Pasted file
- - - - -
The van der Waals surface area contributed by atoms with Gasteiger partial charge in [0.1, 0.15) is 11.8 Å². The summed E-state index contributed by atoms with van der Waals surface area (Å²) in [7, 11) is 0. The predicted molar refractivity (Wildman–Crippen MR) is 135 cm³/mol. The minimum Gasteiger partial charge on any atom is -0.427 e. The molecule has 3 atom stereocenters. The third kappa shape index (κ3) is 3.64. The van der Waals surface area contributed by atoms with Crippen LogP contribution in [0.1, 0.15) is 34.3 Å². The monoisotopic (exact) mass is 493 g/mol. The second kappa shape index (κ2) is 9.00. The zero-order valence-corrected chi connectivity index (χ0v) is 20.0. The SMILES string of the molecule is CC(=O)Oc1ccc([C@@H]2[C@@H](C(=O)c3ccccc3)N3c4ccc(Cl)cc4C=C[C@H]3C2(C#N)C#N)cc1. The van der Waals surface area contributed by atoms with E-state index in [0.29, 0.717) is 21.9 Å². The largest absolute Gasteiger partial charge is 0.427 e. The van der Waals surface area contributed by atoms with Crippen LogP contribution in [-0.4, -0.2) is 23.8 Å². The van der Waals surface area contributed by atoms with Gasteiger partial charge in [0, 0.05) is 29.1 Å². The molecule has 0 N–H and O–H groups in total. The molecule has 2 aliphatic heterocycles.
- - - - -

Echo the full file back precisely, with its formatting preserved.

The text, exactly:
The van der Waals surface area contributed by atoms with Gasteiger partial charge in [0.1, 0.15) is 11.8 Å². The summed E-state index contributed by atoms with van der Waals surface area (Å²) in [7, 11) is 0. The predicted molar refractivity (Wildman–Crippen MR) is 135 cm³/mol. The minimum Gasteiger partial charge on any atom is -0.427 e. The molecule has 3 atom stereocenters. The third kappa shape index (κ3) is 3.64. The van der Waals surface area contributed by atoms with Crippen LogP contribution in [0.1, 0.15) is 34.3 Å². The monoisotopic (exact) mass is 493 g/mol. The second kappa shape index (κ2) is 9.00. The zero-order valence-corrected chi connectivity index (χ0v) is 20.0. The SMILES string of the molecule is CC(=O)Oc1ccc([C@@H]2[C@@H](C(=O)c3ccccc3)N3c4ccc(Cl)cc4C=C[C@H]3C2(C#N)C#N)cc1. The van der Waals surface area contributed by atoms with E-state index in [0.29, 0.717) is 21.9 Å². The largest absolute Gasteiger partial charge is 0.427 e. The van der Waals surface area contributed by atoms with Crippen LogP contribution in [-0.4, -0.2) is 23.8 Å². The van der Waals surface area contributed by atoms with Gasteiger partial charge in [0, 0.05) is 29.1 Å². The molecule has 0 N–H and O–H groups in total. The molecule has 2 aliphatic heterocycles.